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Am I Listening to Hear? How Intentional Listening Builds a Culture of Trust.

Ask yourself these questions:

Am I listening to hear?


Am I listening to speak?

Ask yourself also...

What would it sound like if my thoughts were being broadcast while I am listening to someone?

Would the sound be:

Focused silence?

Low background noise?

Full-blown conversation?

There are a million individual and circumstantial reasons why we are not intentionally listening. Often when we listen we are distracted and focused on how we will answer. Or what the other person says triggers a memory, a thought and suddenly we are thinking about our own experiences. Or sometimes we are just stressed and worrying about our own concerns. Our mind is really loud making it almost impossible to quietly listen with the intention to really hear what our friend, partner, client, or co-worker is saying.

My guess is that most of us know what it feels like to not be heard. We can all think of conversations we have had where we knew the other person was not really listening to us – maybe they kept looking at their phone, their watch, or around the room. Or maybe, if on the phone, we could hear background noise … the sound of the computer clicking or papers rustling. You just knew without a doubt that you weren't really being heard.

How did that feel?

Intentional listening is one of the best ways to show people we value them and value what they have to say. Intentional listening embraces listening on a personal level. It becomes our mindset and we take it to heart as our purpose, our personal mission.

Intentional listening speaks peaceful words of affirmation, respect, and love.

To LISTEN is a verb and it is ideally an active verb. It is a simple skill that we are born with, but like any skill, to be perfected it takes practice. One thing that I learned as a counselor and as a professional life coach is HOW to listen. Along with empathy, I believe it is really one of the main skills that you need to develop to be successful at this job. Imagine sharing with your coach and they continually interrupt you or constantly give you their unsolicited advice and opinions. Or worse, they are on their phone, looking at a book, or gazing into the distance! You probably would find a new life coach!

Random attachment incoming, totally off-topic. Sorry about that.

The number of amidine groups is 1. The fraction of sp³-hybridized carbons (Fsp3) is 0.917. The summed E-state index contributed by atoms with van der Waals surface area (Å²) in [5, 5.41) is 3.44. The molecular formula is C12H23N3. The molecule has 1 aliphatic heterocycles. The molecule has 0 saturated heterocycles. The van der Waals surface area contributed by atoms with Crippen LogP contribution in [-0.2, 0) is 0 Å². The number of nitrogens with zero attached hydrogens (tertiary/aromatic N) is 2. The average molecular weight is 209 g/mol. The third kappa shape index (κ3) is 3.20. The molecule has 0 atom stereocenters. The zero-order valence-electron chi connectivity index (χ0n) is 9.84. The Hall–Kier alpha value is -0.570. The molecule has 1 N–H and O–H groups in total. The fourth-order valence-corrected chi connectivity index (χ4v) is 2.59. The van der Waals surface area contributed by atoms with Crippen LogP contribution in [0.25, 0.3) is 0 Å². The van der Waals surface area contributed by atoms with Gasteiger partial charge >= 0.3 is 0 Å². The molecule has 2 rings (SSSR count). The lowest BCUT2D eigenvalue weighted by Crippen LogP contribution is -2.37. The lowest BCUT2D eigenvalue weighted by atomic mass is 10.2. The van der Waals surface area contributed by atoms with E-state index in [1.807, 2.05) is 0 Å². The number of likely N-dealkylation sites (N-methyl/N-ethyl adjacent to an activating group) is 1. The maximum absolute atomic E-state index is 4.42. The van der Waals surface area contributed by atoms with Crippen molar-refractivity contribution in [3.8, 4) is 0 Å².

The same is true in personal and work relationships. When we give others the gift of our full attention, they are empowered! Our intentional listening is both freeing and empowering to the receiver.

Intentional listening grows trust. Trust opens doors to innovation and a sharing of ideas. A sharing of ideas leads to growth and expansion.

People want to be heard. They want to genuinely be listened to. They want to be validated, respected, and valued. Intentional listening does all that and in the process creates a culture of trust.

How do we practice intentional listening?

When we gift someone intentional listening, we are:

Concentrated. We have quieted the "noise" in our minds. We are focused completely on what the other person is saying and also on what they are not saying. When we are totally concentrated we take note of non-verbals too. This helps us to unconditionally hear all that is being said. We are fully in the moment.